Wednesday, February 08, 2017
The Asian Detective Novel: From Racist Caricature To Authentic Representation
Earlier this month at LitHub, Pooja Makhijani presented a useful introduction to The Asian Detective Novel: From Racist Caricature To Authentic Representation that I think would be a great place to start for emerging writers to see where we've been and where we're going with this much-loved but often problematic genre.
I want our communities to add their voices the field, even as I hope they sidestep the often racist and colonial tropes typical of the field when stories are Southeast Asian. Back in 2010, I took a brief look at some of the more well-known mystery novelists who were trying to make their name with Southeast Asian themes and the various techniques they used to wedge their way in.
What is widely considered the first modern Lao novel, Phaphutthahuup Saksit, The Sacred Buddha Image, was published in 1944 by Pierre Somchine Nginn and was a mystery novel. So I feel in no uncertain terms the Lao have "skin in the game," even as we must now create works that fall on all points of the literary continuum. Who will be the Lao Mickey Spillane or Dashiel Hammett, our Raymond Chandler or Agatha Christie?
Colin Cotterill managed to create an entire series of detective novels set in Laos starring a French-trained national coroner, Dr. Siri Paiboun. I think he made some interesting choices in the types of characters and situations he presented, but I also do not believe he has exhausted all of the scenarios, especially as we read the daily news from Laos.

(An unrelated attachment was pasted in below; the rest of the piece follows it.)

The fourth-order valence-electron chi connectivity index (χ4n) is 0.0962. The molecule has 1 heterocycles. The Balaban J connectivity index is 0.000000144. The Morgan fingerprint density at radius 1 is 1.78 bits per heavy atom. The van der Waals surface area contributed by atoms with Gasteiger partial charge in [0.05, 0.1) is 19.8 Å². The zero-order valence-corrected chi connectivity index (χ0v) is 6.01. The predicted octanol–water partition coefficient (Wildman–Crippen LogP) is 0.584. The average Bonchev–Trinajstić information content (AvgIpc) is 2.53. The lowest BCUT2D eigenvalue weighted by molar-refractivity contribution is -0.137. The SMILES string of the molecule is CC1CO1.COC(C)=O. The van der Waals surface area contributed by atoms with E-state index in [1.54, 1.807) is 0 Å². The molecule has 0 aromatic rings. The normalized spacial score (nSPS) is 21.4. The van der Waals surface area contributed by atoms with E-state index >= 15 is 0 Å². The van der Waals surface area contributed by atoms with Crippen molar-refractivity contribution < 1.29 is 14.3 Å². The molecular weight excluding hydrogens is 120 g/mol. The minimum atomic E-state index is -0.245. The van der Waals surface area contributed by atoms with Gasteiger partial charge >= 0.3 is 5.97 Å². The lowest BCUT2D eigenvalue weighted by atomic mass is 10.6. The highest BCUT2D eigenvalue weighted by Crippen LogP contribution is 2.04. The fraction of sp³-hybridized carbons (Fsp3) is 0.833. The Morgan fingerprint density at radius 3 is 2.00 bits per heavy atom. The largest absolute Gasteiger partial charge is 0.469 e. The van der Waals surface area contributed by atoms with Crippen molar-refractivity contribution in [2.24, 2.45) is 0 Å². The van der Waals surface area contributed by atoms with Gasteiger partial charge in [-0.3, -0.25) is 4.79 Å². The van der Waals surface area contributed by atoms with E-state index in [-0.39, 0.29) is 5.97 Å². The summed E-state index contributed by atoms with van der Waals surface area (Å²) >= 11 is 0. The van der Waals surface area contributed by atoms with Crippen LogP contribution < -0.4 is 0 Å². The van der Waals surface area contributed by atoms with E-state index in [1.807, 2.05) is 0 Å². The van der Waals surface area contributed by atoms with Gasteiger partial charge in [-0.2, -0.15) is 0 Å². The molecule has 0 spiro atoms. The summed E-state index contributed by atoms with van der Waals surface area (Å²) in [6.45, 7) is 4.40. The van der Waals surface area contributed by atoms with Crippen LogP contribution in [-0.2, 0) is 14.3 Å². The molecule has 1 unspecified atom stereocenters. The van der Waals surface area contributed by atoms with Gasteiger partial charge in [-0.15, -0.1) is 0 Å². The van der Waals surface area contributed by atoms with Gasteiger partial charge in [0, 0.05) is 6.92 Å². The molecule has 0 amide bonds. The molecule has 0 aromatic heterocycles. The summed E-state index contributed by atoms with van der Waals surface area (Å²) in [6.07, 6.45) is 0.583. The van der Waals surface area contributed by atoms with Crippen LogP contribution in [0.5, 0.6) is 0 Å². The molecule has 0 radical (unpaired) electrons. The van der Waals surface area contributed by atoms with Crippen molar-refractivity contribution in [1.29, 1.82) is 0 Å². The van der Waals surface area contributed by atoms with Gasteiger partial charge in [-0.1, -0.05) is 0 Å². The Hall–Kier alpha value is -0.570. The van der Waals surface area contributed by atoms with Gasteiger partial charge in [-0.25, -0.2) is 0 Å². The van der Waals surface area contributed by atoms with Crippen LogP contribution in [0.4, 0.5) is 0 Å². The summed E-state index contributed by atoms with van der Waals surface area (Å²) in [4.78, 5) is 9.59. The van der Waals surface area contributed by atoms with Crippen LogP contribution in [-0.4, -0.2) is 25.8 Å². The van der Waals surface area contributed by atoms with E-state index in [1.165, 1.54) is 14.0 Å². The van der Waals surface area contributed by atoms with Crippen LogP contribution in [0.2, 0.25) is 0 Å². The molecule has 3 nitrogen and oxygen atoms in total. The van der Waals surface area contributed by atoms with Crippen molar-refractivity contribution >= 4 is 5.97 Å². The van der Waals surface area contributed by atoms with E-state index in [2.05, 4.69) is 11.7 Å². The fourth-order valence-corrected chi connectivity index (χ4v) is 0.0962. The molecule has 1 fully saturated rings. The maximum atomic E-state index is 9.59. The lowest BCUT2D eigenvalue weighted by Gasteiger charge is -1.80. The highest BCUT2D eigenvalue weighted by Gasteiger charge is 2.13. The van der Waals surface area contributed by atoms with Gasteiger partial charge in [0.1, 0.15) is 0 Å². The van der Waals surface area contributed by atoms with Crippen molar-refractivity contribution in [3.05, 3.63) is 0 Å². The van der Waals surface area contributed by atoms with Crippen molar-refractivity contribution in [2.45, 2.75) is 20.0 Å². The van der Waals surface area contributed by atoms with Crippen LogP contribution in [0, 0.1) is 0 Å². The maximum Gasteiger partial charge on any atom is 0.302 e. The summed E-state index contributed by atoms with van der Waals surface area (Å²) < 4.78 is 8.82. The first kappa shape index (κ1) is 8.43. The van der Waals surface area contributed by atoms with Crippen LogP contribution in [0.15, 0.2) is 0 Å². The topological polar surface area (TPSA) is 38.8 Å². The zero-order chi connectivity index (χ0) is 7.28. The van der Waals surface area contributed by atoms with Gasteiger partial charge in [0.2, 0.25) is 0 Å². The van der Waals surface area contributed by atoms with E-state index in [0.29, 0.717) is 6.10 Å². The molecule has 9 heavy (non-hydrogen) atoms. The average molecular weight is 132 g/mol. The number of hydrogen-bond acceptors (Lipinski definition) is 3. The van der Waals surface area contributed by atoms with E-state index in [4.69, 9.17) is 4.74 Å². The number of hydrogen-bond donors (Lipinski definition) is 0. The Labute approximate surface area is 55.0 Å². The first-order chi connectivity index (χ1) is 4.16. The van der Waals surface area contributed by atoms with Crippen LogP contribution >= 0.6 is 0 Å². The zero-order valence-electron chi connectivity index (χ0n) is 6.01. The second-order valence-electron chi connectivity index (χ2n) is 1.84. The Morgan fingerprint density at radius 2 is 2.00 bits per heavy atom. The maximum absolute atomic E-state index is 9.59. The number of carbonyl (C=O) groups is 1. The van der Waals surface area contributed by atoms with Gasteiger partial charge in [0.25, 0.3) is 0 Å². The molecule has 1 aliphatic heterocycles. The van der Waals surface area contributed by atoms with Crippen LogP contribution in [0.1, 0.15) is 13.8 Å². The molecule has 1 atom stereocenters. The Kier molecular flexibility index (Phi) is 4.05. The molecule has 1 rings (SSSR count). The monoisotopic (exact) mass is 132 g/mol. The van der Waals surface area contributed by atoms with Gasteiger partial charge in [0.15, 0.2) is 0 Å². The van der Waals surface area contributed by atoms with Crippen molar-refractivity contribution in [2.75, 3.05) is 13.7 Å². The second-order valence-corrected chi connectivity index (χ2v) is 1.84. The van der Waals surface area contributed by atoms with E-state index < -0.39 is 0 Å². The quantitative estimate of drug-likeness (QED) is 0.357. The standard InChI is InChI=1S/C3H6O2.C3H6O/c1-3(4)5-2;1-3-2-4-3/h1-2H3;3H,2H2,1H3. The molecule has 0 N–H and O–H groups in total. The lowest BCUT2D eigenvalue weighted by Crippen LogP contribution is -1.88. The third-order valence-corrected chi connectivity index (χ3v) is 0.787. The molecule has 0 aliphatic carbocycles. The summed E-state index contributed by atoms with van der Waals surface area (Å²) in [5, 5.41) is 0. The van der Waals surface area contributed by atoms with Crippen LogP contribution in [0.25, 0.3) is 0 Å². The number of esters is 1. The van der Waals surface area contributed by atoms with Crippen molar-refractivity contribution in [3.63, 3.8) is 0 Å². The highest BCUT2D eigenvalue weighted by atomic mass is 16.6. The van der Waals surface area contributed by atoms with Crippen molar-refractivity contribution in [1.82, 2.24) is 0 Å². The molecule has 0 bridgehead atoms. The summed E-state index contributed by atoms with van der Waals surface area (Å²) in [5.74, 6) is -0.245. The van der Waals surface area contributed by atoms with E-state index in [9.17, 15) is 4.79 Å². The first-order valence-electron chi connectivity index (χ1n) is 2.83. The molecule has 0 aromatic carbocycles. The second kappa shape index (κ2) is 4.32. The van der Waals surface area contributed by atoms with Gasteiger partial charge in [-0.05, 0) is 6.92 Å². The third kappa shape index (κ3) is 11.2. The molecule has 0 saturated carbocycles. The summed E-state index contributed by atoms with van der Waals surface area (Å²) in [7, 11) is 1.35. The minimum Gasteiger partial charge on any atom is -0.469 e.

I think the time has long been coming for a new generation of Lao mysteries written by Lao around the world, and for publishers to support such novels as they emerge. Not all of them will be perfect. Much like the pulp fiction tradition of the 1920s and 30s, there will likely be a lot of forgettable junk.
But if we want to create a Lao tradition of literacy and a love of reading I believe we need to create these and other genre works to meet many tastes. Some of our writers will find mainstream appeal, others will have works that only work for Lao readers, but I believe the world is vast enough to accommodate them all.
In any case, give Pooja's article a read to get a sense of what's being done, and what might be expanded upon!